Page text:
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  • STLEnginerd

    While i like and support the idea of a plaza that doubles as a permanent home for Circus Flora, a few things come to mind.

    First this plan will permanently insure Theresa is not restored as a through street. I would prefer to see a plan that included reopening Theresa.

    Second Grand Center is planning a ridiculous amount of Park space. A duel use space to accommodate Circus Flora but only about 1/2 of the total space planned is actually needed for that. Its not clear to me what purpose the Upper Green and Performance Pocket serve that isn’t already covered by the proposal for the Tilted Plane pocket park only steps away on Grand.

    Thirdly this does nothing to resolve the “issue” of the L.L.Culver House at 3514 Delmar. IMHO i think a concerted effort to relocate and consolidate the gilded age mansions of grand center, is an important step in the redevelopment of Grand Center. Other mansions that need similar treatment are the William Cuthbert Jones House at 3724 Olive, the Robert Henry Stockton House at 3508 Samuel Shepard, and the Halsey Cooley Ives residence at 3424 Samuel Shepard. Consolidating these historic structures to a core part of Grand Center would open up the parcels they are currently on to wider scale development, while preserving the architectural and cultural significance.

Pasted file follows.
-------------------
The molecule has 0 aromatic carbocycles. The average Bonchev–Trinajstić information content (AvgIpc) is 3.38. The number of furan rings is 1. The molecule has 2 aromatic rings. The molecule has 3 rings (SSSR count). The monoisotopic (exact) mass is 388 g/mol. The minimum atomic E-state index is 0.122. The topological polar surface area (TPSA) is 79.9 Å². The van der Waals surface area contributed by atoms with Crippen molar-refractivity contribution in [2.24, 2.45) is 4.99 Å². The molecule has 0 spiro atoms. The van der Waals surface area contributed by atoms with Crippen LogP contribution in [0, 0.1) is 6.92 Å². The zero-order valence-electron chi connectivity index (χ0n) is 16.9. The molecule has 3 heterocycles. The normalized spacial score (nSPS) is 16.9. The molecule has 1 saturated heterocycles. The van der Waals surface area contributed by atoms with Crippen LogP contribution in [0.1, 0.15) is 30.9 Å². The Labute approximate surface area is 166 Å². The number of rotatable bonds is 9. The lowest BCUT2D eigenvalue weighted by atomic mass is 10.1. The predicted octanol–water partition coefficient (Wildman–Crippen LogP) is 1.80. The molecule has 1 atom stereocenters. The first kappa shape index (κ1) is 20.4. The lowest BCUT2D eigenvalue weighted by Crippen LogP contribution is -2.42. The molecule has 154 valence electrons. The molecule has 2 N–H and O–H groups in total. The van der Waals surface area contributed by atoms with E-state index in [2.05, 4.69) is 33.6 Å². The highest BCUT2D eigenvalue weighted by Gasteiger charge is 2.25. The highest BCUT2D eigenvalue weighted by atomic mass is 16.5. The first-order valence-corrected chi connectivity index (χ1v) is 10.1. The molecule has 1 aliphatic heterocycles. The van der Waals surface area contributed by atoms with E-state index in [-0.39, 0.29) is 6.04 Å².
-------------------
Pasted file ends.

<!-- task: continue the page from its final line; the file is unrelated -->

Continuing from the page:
IMO The plan would be much better IF it included relocating the Culver House to the other side of Grand, reopening Theresa to through traffic, and shrinking to overall park footprint to being only between Powell Hall and a newly restored Theresa Ave. I would wager relocating the house would add some expense but would be partially offset by a reduced scope for the plaza and the development of the rest of the parcels as Mixed use.

    • SnakePlissken

      Relocating and consolidating the remaining Grand Center mansions is a great idea.

  • TIm E

    Curious if this is going forward because Grand Center making progress on structured parking and possibly some infill projects nearby? Great project in itself but still highlights the fact that you got another project announcement that will mostly be green/park space for most of the year. Grand Center needs some announcements on infill adding structures, residents, workers!!